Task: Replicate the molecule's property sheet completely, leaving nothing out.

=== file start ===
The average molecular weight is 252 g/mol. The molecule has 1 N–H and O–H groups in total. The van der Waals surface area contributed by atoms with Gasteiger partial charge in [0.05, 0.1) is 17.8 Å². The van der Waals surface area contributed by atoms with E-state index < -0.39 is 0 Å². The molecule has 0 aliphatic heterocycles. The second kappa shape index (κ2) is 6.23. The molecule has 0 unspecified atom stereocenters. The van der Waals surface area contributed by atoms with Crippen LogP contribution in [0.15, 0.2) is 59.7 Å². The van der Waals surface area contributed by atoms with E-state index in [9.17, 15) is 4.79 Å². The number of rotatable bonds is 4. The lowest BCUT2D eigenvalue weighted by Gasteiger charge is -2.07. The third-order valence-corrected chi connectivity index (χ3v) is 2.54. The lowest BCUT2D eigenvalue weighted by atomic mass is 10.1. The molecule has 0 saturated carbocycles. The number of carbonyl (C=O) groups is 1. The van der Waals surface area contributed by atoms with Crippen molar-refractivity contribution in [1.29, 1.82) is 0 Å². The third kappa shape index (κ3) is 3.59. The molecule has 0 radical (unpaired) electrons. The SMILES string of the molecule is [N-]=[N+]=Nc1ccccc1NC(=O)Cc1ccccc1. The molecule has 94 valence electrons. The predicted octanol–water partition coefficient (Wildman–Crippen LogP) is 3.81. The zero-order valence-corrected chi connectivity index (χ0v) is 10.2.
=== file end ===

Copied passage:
The average molecular weight is 252 g/mol. The molecule has 1 N–H and O–H groups in total. The van der Waals surface area contributed by atoms with Gasteiger partial charge in [0.05, 0.1) is 17.8 Å². The van der Waals surface area contributed by atoms with E-state index < -0.39 is 0 Å². The molecule has 0 aliphatic heterocycles. The second kappa shape index (κ2) is 6.23. The molecule has 0 unspecified atom stereocenters. The van der Waals surface area contributed by atoms with Crippen LogP contribution in [0.15, 0.2) is 59.7 Å². The van der Waals surface area contributed by atoms with E-state index in [9.17, 15) is 4.79 Å². The number of rotatable bonds is 4. The lowest BCUT2D eigenvalue weighted by Gasteiger charge is -2.07. The third-order valence-corrected chi connectivity index (χ3v) is 2.54. The lowest BCUT2D eigenvalue weighted by atomic mass is 10.1. The molecule has 0 saturated carbocycles. The number of carbonyl (C=O) groups is 1. The van der Waals surface area contributed by atoms with Crippen molar-refractivity contribution in [1.29, 1.82) is 0 Å². The third kappa shape index (κ3) is 3.59. The molecule has 0 radical (unpaired) electrons. The SMILES string of the molecule is [N-]=[N+]=Nc1ccccc1NC(=O)Cc1ccccc1. The molecule has 94 valence electrons. The predicted octanol–water partition coefficient (Wildman–Crippen LogP) is 3.81. The zero-order valence-corrected chi connectivity index (χ0v) is 10.2.